From Armchair Reading to Action: Acknowledging Our Role in the Horror of the Democratic Republic of the Congo - and Doing Something about It.

by Shareen Hertel

Reading Adam Hochschild's extraordinary account of ordinary people caught up in the horrific ravages of a civil war raging in the Democratic Republic of the Congo (DRC), I was struck by how incongruous my own encounter with this suffering is. I read his article over lunch, safe in the comfort of my own home. As a woman, I live largely without fear of the kind of brutal sexual violence that Hochschild opens his article with, as he related the story of a Congolese NGO worker who is herself a victim of multiple rapes.

What can I (or anyone moved by an account such as Hochschild's) do to help end the suffering in the DRC? As Hochschild argues, the corruption and brutality experienced by the people of Congo is not new. For over 120 years, the country has endured constant economic exploitation punctuated by waves of violence-first perpetrated by its colonial overlords, and now by its own corrupt regime as well as by the congerie of rebel forces the DRC government remains unwilling or unable to control. Yet while international indifference and internal corruption may be at the root of the problems in the DRC, neither is acceptable.

The first step is to recognize our own part in the suffering. For those in the Western industrialized world, it is important to remember that this territory was a prized colonial possession of European powers and a Cold War ally of the United States. It remains a primary supplier of minerals (e.g., gold, tungsten, diamonds, coltan, copper) integral to our lifestyles today. We have benefitted from DRC's misery and we remain economically intertwined with a repressive regime today. Hence, as consumers, we need to support initiatives such as the "Kimberley Process" aimed at controlling the flow of "conflict diamonds," while demanding the creation of similar programs to control the flow of resources into and out of the DRC to prevent fueling the war machine through our own purchasing activity.

Second, we need to collectively muster the political will to ensure that the United Nations mission and other multilateral involvement in the DRC are effective. There are already mechanisms in place to do so: the "Sphere Project" sets standards for NGO involvement in humanitarian relief efforts and the "Good Humanitarian Donorship" initiative works toward streamlined donor coordination in complex humanitarian emergencies. Both are grappling with the challenge of effectively delivering aid. But how many people are aware of these initiatives? And how many of us are willing to put pressure on our own legislators to ensure that there is accountability by the DRC Government when using donor resources? Or to ensure that the Congolese government ends its practice of appointing war criminals to official positions, in an open flouting of the spirit of international humanitarian law? How many of us are willing to press for greater efforts at addressing the roots of conflict and instability in the entire Great Lakes region?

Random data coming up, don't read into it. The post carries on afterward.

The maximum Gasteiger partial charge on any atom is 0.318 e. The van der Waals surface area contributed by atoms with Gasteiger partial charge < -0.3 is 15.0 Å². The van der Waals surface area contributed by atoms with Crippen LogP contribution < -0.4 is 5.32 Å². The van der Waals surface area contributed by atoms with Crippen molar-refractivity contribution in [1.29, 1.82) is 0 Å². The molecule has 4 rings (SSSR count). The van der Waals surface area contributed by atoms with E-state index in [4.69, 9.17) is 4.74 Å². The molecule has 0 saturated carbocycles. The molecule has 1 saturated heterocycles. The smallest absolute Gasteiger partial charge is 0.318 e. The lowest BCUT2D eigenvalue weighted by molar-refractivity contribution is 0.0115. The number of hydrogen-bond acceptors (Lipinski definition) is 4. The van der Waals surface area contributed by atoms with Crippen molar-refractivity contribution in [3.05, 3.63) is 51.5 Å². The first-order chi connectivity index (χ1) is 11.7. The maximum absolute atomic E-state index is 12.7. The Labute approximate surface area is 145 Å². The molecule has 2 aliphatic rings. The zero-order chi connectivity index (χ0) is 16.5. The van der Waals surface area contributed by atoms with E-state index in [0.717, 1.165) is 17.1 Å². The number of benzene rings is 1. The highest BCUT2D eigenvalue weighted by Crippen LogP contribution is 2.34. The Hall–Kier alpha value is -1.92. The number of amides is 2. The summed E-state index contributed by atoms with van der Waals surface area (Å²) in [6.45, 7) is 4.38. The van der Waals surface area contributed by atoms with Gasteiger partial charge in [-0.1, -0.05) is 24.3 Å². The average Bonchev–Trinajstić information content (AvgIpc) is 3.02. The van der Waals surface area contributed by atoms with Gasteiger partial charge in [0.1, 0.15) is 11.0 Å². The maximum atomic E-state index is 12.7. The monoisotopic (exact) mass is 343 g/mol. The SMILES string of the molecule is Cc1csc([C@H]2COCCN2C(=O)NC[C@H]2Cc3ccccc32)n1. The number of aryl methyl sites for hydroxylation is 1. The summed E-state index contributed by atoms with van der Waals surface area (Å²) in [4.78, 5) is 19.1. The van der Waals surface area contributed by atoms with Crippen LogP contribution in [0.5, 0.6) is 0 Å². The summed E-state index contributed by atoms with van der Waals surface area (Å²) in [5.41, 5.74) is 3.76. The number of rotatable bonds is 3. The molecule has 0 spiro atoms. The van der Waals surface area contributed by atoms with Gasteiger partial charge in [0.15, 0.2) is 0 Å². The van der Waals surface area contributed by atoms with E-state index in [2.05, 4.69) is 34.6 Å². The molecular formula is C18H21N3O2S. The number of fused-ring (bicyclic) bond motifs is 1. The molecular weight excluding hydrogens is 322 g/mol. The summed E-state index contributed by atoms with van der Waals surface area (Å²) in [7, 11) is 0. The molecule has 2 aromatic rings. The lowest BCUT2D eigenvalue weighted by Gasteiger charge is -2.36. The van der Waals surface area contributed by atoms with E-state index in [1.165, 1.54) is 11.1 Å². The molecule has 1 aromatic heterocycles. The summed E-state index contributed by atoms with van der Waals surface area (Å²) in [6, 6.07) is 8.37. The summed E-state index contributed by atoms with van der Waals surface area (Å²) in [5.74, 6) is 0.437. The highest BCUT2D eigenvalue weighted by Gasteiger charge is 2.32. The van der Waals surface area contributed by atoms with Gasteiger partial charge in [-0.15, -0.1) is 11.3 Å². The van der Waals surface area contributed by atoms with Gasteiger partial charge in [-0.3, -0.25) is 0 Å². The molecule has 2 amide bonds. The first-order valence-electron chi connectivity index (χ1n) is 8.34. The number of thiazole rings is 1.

Third, we need to recognize that internal corruption is also at the heart of the country's devastation. (The DRC is among the top ten most corrupt nations included in the 2008 Transparency International Corruption Perceptions Index. Indeed, Hochschild describes a country plagued by official and informal corruption.

Yet, as he rightly argues, "the outside world has influence over the Congolese army"-one of the country's most corrupt institutions, its soldiers directly involved in rape as a weapon of war on a massive scale-because we're partly paying for it." But we must do more than pay for a war machine. We need to support the NGOs that provide humanitarian relief and those working creatively to shore up local groups working against corruption, fear, indifference, and violence. Hochschild attributes the extreme violence of ordinary people in Congo to "greed, fear," demagogic local leadership, and international indifference. Waking up to the horrors in the DRC and our role in them should embolden us to action.


Shareen Hertel is an Assistant Professor of Political Science at the University of Connecticut, jointly appointed with the University of Connecticut Human Rights Institute. She has also served as a consultant to foundations, nongovernmental organizations (NGOs) and United Nations agencies in the United States, Latin America and South Asia. She is the author of Unexpected Power: Conflict and Change Among Transnational Activists (Cornell 2006) and co-editor, with Lanse P. Minkler, of Economic Rights: Conceptual, Measurement, and Policy Issues ( Cambridge, 2007).

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